This is not an all-encompassing list – heck, the Columbus Symphony Orchestra has 15 classical music series concerts this year alone – but it does offer up a nice sampling of things to try in the coming months. Check this out – there’s something for everybody. Maybe we’ll even see each other at some of these. I sure hope so because there’s some great music on upcoming programs and the musicians are fabulous!
Mahler’s Symphony #2 – Resurrection – Friday, October 5. at the Ohio Theatre
Includes the Columbus Symphony orchestra playing alongside the Columbus Symphony Chorus. Canadian soprano Dominique LaBelle, who sang at last year’s season opener of Beethoven’s 9th, will again be one of the soloists. And if you thought Beethoven’s 9th was good, you shouldn’t miss this! Be sure to listen for the French horns!
Beethoven’s 5th – Friday/Saturday, November 15-16 at the Ohio Theatre
Who didn’t love the movie Immortal Beloved with Gary Oldman as Ludwig von Beethoven? Everyone recognizes his well-known 5th Symphony – heard anywhere from in the movie to the Google Chrome commercials and by everyone else who marks a dramatic moment by singing these four notes: DA DA DA DAAAAAAAA!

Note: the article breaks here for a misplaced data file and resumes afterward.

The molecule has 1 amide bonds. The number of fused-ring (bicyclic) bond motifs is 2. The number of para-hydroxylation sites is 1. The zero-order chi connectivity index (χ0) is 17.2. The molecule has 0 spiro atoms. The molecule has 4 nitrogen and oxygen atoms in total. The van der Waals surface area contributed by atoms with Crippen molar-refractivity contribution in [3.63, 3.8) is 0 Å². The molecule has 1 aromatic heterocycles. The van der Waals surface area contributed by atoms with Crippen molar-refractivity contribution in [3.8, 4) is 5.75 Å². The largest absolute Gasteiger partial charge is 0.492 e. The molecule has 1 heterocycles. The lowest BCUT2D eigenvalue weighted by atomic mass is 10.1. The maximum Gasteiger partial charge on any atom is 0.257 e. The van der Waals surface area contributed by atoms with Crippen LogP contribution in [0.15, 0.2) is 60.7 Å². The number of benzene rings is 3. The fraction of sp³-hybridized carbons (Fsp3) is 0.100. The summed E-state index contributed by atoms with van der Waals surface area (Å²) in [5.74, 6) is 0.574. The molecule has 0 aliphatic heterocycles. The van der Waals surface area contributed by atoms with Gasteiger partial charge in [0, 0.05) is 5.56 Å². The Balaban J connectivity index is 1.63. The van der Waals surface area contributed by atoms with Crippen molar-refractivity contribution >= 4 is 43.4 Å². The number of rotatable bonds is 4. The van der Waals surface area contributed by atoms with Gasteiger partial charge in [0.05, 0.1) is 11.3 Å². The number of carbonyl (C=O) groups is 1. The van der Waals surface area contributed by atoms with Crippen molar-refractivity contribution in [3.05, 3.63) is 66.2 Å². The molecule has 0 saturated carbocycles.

Rhapsody in Blue – Saturday, February 8 at the Ohio Theatre
Want a chance to hear that fabulous clarinet glissando at the beginning of Rhapsody in Blue? Here’s your chance – in an evening of nothing but music by George Gershwin. One of the premier interpreters of Gershwin, pianist Peter Nero plays a variety of music such as Rhapsody in Blue, S’Wonderful, Someone to Watch Over Me, etc. I bet that if you close your eyes, you’ll even be able to picture Gene Kelly singing and dancing!
Mozart’s Requiem – Friday/Saturday, April 11-12 at the Ohio Theatre
Speaking of movies, Mozart’s Requiem, left unfinished at the time of his death in 1791, but later finished by one of his students, is probably (in this writer’s humble opinion) the most beautiful piece of music ever written in the entire history of man. (No pressure, CSO!) It was the piece of music depicted at the end of the 1984 movie Amadeus that was being dictated by a very sick Mozart to an awed Antonio Salieri. Whether what happened on film was really true doesn’t matter as it’s a beautiful beautiful beautiful piece of music that you should see performed live if you possibly can.
Not enough Mozart for you? Never fear – there are two other concerts earlier in the season (November and February) that also feature his music.